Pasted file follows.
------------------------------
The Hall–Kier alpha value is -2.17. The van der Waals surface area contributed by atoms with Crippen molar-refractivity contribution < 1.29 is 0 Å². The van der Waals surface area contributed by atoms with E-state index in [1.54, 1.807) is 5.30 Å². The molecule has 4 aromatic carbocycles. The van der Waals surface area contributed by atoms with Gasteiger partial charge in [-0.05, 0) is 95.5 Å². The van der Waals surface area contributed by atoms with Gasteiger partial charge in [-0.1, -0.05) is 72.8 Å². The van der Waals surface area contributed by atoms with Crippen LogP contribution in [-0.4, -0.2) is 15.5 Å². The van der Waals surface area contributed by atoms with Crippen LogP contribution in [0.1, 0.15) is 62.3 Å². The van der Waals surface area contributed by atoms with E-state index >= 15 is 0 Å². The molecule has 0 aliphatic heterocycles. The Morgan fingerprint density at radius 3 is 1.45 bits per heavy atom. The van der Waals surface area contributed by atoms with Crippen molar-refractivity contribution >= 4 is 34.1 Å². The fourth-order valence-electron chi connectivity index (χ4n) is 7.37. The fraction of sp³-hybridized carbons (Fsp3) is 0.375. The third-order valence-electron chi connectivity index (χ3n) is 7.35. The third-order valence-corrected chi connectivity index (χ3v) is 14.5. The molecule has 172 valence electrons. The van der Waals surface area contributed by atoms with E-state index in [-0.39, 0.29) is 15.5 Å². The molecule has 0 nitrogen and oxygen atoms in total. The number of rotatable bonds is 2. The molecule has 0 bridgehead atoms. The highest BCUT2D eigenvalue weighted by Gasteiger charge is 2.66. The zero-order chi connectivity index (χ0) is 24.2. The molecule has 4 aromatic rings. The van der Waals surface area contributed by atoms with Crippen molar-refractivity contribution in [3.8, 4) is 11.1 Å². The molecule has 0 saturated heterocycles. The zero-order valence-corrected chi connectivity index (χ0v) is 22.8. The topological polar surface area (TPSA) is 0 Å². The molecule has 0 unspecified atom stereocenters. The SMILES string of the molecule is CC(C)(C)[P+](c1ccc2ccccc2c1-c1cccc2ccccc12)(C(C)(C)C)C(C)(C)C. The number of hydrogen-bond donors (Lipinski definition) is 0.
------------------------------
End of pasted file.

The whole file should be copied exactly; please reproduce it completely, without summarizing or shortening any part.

The Hall–Kier alpha value is -2.17. The van der Waals surface area contributed by atoms with Crippen molar-refractivity contribution < 1.29 is 0 Å². The van der Waals surface area contributed by atoms with E-state index in [1.54, 1.807) is 5.30 Å². The molecule has 4 aromatic carbocycles. The van der Waals surface area contributed by atoms with Gasteiger partial charge in [-0.05, 0) is 95.5 Å². The van der Waals surface area contributed by atoms with Gasteiger partial charge in [-0.1, -0.05) is 72.8 Å². The van der Waals surface area contributed by atoms with Crippen LogP contribution in [-0.4, -0.2) is 15.5 Å². The van der Waals surface area contributed by atoms with Crippen LogP contribution in [0.1, 0.15) is 62.3 Å². The van der Waals surface area contributed by atoms with E-state index >= 15 is 0 Å². The molecule has 0 aliphatic heterocycles. The Morgan fingerprint density at radius 3 is 1.45 bits per heavy atom. The van der Waals surface area contributed by atoms with Crippen molar-refractivity contribution >= 4 is 34.1 Å². The fourth-order valence-electron chi connectivity index (χ4n) is 7.37. The fraction of sp³-hybridized carbons (Fsp3) is 0.375. The third-order valence-electron chi connectivity index (χ3n) is 7.35. The third-order valence-corrected chi connectivity index (χ3v) is 14.5. The molecule has 172 valence electrons. The van der Waals surface area contributed by atoms with E-state index in [-0.39, 0.29) is 15.5 Å². The molecule has 0 nitrogen and oxygen atoms in total. The number of rotatable bonds is 2. The molecule has 0 bridgehead atoms. The highest BCUT2D eigenvalue weighted by Gasteiger charge is 2.66. The zero-order chi connectivity index (χ0) is 24.2. The molecule has 4 aromatic rings. The van der Waals surface area contributed by atoms with Crippen molar-refractivity contribution in [3.8, 4) is 11.1 Å². The molecule has 0 saturated heterocycles. The zero-order valence-corrected chi connectivity index (χ0v) is 22.8. The topological polar surface area (TPSA) is 0 Å². The molecule has 0 unspecified atom stereocenters. The SMILES string of the molecule is CC(C)(C)[P+](c1ccc2ccccc2c1-c1cccc2ccccc12)(C(C)(C)C)C(C)(C)C. The number of hydrogen-bond donors (Lipinski definition) is 0.